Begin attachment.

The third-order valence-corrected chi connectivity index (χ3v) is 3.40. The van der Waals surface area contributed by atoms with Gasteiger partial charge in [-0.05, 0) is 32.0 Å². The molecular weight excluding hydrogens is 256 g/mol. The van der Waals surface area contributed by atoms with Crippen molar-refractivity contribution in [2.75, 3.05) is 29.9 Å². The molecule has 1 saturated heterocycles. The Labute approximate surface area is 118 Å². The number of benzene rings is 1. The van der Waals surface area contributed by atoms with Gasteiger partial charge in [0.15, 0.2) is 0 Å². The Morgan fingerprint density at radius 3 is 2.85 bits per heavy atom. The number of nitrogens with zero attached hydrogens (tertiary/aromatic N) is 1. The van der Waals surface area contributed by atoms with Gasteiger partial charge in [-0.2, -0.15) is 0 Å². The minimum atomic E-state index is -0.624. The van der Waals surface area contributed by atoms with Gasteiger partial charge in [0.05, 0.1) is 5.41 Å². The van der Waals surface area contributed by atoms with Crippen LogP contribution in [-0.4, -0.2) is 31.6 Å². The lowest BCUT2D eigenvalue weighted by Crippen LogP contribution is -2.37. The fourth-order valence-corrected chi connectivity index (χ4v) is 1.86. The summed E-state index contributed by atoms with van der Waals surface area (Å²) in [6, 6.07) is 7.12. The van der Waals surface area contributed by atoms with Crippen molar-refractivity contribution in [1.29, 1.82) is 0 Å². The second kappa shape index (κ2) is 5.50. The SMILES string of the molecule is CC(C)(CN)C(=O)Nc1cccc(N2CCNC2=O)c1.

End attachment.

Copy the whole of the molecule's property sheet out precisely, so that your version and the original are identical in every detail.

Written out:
The third-order valence-corrected chi connectivity index (χ3v) is 3.40. The van der Waals surface area contributed by atoms with Gasteiger partial charge in [-0.05, 0) is 32.0 Å². The molecular weight excluding hydrogens is 256 g/mol. The van der Waals surface area contributed by atoms with Crippen molar-refractivity contribution in [2.75, 3.05) is 29.9 Å². The molecule has 1 saturated heterocycles. The Labute approximate surface area is 118 Å². The number of benzene rings is 1. The van der Waals surface area contributed by atoms with Gasteiger partial charge in [0.15, 0.2) is 0 Å². The Morgan fingerprint density at radius 3 is 2.85 bits per heavy atom. The number of nitrogens with zero attached hydrogens (tertiary/aromatic N) is 1. The van der Waals surface area contributed by atoms with Gasteiger partial charge in [-0.2, -0.15) is 0 Å². The minimum atomic E-state index is -0.624. The van der Waals surface area contributed by atoms with Gasteiger partial charge in [0.05, 0.1) is 5.41 Å². The van der Waals surface area contributed by atoms with Crippen LogP contribution in [-0.4, -0.2) is 31.6 Å². The lowest BCUT2D eigenvalue weighted by Crippen LogP contribution is -2.37. The fourth-order valence-corrected chi connectivity index (χ4v) is 1.86. The summed E-state index contributed by atoms with van der Waals surface area (Å²) in [6, 6.07) is 7.12. The van der Waals surface area contributed by atoms with Crippen molar-refractivity contribution in [1.29, 1.82) is 0 Å². The second kappa shape index (κ2) is 5.50. The SMILES string of the molecule is CC(C)(CN)C(=O)Nc1cccc(N2CCNC2=O)c1.